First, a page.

With Howard and Utley each missing about half the season, it would have been nice if Victorino had stepped up his play a little to compensate. But he’s been downright awful compared to expectations. Victorino hit .279/.355/.491 last year with a .847 OPS; this year, he is at .245/.311/.369 with a .680 OPS.
Victorino went from 16 triples last year to just two this year, and while he definitely wasn’t going to reach 16 again, two is disappointing. His batting average is significantly down, and while his home runs are on par with last year and his steals are up, his overall percentages are below what he should be putting up.
6. One Run Games
Along with the home field struggles, the Phillies have seen a significant drop in their winning percentage in one-run games. There’s definitely a certain degree of luck to one-run contests. The 2008 Phillies that won the World Series were 4-0 in one-run games in October.
Last year’s St. Louis Cardinals won 12 of their final 15 regular season one-run contests, and went 5-2 in the playoffs in one-run games. Since 2004, teams to win the World Series are 25-6 in the playoffs in one-run games, a pretty impressive .806 winning percentage.
The Phillies this year are atrocious in one-run games. They’re 9-17, a .346 winning percentage. In games that go into extra innings, they’re 2-7. That number will surely straighten out, but it’s probably too late in the season for it to mean anything for the Phillies.
5. The Division
The NL East is significantly tougher in 2012 than it was in 2011. Not tough enough that it excuses the Phillies’ 37-50 record, but tough enough that a second or third place record at this point would be understanding.
The Washington Nationals have Stephen Strasburg and Gio Gonzalez back, and they’re on the verge of being a powerhouse. The Atlanta Braves have an extremely talented young team and the New York Mets are still hanging around, largely because of the improbable season from R.A. Dickey. The Phillies have exactly a .333 winning percentage against all four other division teams, a major reason why the team is mired in last place.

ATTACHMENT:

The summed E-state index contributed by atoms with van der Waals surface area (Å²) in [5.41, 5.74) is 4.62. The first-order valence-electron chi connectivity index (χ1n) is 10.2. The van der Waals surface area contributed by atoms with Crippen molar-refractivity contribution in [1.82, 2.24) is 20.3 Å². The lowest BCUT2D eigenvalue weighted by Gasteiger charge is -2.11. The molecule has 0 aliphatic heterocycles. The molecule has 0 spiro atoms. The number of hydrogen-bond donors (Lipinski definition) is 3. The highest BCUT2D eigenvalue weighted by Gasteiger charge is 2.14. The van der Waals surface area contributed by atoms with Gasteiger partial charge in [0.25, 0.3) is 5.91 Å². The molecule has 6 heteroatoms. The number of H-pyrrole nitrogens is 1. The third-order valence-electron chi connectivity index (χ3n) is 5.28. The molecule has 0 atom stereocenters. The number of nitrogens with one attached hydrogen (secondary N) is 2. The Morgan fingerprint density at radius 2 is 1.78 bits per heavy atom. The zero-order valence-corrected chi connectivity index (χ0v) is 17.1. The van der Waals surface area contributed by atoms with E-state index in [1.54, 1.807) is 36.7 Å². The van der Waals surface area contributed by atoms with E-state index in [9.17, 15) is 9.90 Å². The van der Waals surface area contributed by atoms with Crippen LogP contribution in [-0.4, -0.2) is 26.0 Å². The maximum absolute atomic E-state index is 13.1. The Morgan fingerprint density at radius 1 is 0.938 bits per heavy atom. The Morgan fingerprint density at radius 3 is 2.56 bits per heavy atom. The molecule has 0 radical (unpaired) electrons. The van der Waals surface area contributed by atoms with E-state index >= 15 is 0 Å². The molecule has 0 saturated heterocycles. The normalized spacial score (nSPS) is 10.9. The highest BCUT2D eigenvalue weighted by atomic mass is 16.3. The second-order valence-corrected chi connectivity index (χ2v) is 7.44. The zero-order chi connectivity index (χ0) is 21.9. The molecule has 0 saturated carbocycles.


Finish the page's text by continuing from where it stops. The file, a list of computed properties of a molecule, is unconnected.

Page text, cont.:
4. Roy Halladay
Missing six starts of Roy Halladay’s has really hurt the Phillies. What has also hurt is the fact that in the 11 starts in which he has pitched, Halladay has been uncharacteristically off.
After posting a .675 winning percentage, 2.59 ERA, 1.065 WHIP, and 6.14 strikeout to walk ratio from 2008 through 2011, Halladay is at a .444 winning percentage, a 3.98 ERA, 1.147 WHIP, and 4.00 strikeout to walk ratio. Those are still numbers that many pitchers in the league would love to have (other than the winning percentage), but it’s not Halladay-esque numbers.
The Phillies need their Doc to be at full force in the second half of the season.
3. The Fourth and Fifth Starters
I can’t emphasize enough how much the Phillies having to start Kyle Kendrick and Joe Blanton (a struggling Blanton, no less) in 40 percent of their games hurts them.
Kendrick is 2-8 with a 4.89 ERA, and a 1.481 WHIP, plus a 0.5 WHIP that rates him as one of the worst starting pitchers in the game. He has given up at least five earned runs in five of his 13 starts.
And Blanton has been even worse, with a 7-8 record, 4.98 ERA, and a league-leading 20 home runs surrendered. He’s given up at least four earned runs in 10 of his 18 starts and he’s given up multiple home runs in five of his last 10 starts.
Last year, the Phillies started Vance Worley (11-3, 3.01 ERA) as their fourth starter and Kyle Kendrick (8-6, 3.22 ERA), who vastly overachieved all season. When your fourth and fifth starters post ERAs under 3.25, you’re in good shape. This year, the Phillies are experiencing what many other teams go through with their fourth and fifth starters.